Getting a Second Opinion

Whether a recent diagnosis means you’re facing surgery, chemo or any other course of treatment, it’s natural to want to seek a second opinion. But if you’re not sure how to go about it, follow these six steps:

  1. Let your doctor know. Don’t worry—he shouldn’t be upset. In fact, he’s likely to support your decision. Input from another physician helps ensure you get the best care possible. Simply say, “Doctor, I’m sure you understand that I’d like to talk to another physician about my condition. I just wanted you to be aware and wonder how you’d like me to follow up.” You could even go one step further and ask him for a referral for another oncologist.
  2. Search for your new doctor. If your doctor can’t suggest someone, ask friends and family to recommend someone. Your insurance company may provide a list of in-network doctors in your area to help you narrow your search. You can also visit the American Board of Medical Specialties’ website at www.abms.org to find a board-certified specialist in any field.  
  3. Narrow your choices. Once you’ve compiled a few names, call to make sure the doctors are taking new patients, how long you’ll have to wait for an appointment, and if the doctor accepts your insurance, then set up an appointment with the doctor who is the best fit.

    Tip: Found a specialist, but she’s only accepting referrals? Ask your primary doctor to write one up for you—then ask the PCP’s front desk to call and fax the referral form for the appointment to speed things up.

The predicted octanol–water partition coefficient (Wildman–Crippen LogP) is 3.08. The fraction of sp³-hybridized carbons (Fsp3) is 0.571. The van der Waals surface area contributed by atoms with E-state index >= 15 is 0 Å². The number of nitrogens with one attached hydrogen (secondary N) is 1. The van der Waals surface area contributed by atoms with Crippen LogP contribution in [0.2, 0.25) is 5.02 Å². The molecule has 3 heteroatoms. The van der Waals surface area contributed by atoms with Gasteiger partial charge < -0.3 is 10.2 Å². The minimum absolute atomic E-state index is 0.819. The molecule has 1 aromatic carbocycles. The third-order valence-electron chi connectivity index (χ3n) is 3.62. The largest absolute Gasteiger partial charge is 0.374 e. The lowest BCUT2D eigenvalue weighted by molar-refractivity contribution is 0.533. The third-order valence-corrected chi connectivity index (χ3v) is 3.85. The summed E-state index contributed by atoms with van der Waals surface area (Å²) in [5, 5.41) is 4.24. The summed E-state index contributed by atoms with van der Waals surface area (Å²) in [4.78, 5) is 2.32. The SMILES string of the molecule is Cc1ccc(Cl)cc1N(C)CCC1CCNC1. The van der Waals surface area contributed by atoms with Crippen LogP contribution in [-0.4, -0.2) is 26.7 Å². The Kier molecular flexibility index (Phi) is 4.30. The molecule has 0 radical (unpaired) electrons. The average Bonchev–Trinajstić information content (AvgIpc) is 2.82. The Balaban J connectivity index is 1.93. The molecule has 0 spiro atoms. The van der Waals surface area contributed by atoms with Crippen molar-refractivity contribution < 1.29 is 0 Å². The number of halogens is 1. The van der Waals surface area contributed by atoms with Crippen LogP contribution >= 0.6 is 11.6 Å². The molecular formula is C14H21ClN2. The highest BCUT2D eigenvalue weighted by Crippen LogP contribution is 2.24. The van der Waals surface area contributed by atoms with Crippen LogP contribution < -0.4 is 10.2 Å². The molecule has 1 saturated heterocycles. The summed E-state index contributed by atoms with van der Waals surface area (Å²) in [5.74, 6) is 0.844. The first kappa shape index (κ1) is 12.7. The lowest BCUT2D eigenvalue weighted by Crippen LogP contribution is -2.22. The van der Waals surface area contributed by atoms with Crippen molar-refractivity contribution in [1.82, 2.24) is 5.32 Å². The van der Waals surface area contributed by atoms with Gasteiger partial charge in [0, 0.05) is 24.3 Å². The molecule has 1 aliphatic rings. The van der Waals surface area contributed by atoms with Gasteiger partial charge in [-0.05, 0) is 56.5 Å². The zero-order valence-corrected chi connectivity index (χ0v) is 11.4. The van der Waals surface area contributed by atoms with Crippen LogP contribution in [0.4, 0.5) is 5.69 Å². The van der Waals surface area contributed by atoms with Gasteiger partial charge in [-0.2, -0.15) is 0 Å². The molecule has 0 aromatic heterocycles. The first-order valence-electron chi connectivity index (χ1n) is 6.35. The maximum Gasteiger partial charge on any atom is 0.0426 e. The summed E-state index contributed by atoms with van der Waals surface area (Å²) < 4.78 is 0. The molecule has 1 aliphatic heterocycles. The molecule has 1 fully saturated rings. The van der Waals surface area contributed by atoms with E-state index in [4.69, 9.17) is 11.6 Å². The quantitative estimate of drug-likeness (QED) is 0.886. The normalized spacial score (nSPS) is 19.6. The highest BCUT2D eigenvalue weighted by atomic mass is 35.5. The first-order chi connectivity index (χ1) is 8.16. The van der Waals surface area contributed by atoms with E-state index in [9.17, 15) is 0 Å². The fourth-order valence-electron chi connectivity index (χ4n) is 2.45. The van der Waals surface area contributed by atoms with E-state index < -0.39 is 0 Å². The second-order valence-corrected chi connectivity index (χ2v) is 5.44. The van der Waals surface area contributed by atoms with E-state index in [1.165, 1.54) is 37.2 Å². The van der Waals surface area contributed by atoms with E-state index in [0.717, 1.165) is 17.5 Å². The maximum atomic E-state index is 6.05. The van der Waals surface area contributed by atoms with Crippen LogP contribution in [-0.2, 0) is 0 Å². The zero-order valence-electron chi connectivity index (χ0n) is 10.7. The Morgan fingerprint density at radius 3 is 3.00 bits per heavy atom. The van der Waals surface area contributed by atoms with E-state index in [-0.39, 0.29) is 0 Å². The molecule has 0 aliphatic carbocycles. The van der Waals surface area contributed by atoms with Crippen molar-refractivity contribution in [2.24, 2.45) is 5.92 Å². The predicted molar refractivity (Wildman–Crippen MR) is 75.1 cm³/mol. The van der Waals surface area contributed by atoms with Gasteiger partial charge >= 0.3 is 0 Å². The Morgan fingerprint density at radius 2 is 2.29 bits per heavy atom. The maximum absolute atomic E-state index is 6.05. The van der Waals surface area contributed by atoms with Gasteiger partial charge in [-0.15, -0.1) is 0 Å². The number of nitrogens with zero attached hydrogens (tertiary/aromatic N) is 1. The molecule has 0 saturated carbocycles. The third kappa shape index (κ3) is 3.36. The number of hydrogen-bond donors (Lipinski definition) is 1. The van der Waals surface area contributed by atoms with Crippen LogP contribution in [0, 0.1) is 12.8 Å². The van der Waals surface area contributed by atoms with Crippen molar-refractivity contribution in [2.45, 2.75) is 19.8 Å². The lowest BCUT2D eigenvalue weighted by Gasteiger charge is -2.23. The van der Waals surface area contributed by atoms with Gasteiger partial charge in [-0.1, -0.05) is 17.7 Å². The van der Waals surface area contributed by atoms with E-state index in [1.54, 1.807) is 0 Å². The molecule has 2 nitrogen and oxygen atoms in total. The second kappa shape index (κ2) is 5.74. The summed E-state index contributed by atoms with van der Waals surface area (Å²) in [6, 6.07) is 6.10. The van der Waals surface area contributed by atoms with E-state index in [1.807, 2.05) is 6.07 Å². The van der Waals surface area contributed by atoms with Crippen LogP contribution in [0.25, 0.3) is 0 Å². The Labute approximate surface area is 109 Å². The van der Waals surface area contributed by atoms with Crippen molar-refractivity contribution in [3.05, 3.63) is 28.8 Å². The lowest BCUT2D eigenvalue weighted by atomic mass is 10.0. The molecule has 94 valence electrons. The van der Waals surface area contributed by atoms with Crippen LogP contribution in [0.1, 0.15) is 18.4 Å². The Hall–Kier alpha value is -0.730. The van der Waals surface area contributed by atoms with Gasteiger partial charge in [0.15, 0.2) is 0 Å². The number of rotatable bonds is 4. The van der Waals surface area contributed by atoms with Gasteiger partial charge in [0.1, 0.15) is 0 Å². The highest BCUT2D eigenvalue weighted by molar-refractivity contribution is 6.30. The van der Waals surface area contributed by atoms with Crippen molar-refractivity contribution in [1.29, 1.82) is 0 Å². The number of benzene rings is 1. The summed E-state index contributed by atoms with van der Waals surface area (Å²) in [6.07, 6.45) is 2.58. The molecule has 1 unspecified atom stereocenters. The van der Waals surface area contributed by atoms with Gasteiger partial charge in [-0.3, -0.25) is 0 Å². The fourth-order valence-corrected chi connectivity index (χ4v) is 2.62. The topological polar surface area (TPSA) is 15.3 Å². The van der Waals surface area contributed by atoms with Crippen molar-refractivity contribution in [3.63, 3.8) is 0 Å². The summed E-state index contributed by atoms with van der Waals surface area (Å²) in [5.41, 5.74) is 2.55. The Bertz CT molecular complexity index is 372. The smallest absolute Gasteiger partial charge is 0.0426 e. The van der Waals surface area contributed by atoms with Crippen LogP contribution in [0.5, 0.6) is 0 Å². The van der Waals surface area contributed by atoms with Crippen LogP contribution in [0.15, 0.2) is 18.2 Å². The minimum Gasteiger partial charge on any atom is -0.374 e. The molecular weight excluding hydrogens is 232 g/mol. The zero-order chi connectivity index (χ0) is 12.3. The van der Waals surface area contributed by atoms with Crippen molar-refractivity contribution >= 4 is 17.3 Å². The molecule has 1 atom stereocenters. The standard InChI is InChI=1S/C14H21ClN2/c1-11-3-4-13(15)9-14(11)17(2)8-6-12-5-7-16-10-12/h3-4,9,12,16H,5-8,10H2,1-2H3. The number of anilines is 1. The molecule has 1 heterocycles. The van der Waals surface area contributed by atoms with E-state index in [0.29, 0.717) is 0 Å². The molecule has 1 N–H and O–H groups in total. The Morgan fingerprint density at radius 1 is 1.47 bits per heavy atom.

4. Get your records. Ask your primary doctor and oncologist for your medical records and copies of any test results. Sending (or delivering) them yourself is the best way to make sure they get there in time for your consultation. Tip: Aim to get them there about a week before your visit to give the doctor enough time to become familiar with your case. If not able to deliver it personally, fax the records and follow up with a call to ensure they arrived as intended. (Don’t rely on the fax confirmation alone.)
  5. Pathology slides and mammograms: The doctor will need to see your mammograms and any other x-rays you have had done as part of your cancer work up. It is also common that the physician will need the pathology department where he works to re-review your pathology slides. Ask if the doctor will want these sent in advance of your consultation or if you can just bring them with you. 
  6. Treat your second opinion like a regular appointment. Now that you’re at your consultation, be prepared to discuss all of your questions about your diagnosis and its  recommended treatment, just as you did with your initial doctor you have already seen. Request that the doctor go over your records and test results with you. Your second doctor may also ask that new or additional tests be run. In some cases your second opinion consultation may actually be what is referred to as a multidisciplinary consultation. This means that a team of breast cancer specialists will meet with you on the same day. These individuals usually include a breast surgeon, radiation oncologist, medical oncologist and possibly also a plastic surgeon.

Once your second doctor is ready to weigh in, one of three things will likely happen:

  • Your second doctor might agree with the original diagnosis and treatment recommendations.
  • Your second doctor might agree with the original diagnosis, but suggest different treatment options, which means you will have to decide which will work best for you.
  • Your second doctor might disagree with your original diagnosis completely, which means you may need or want to seek a third opinion, or ask that your two doctors speak to each other about your case.

 


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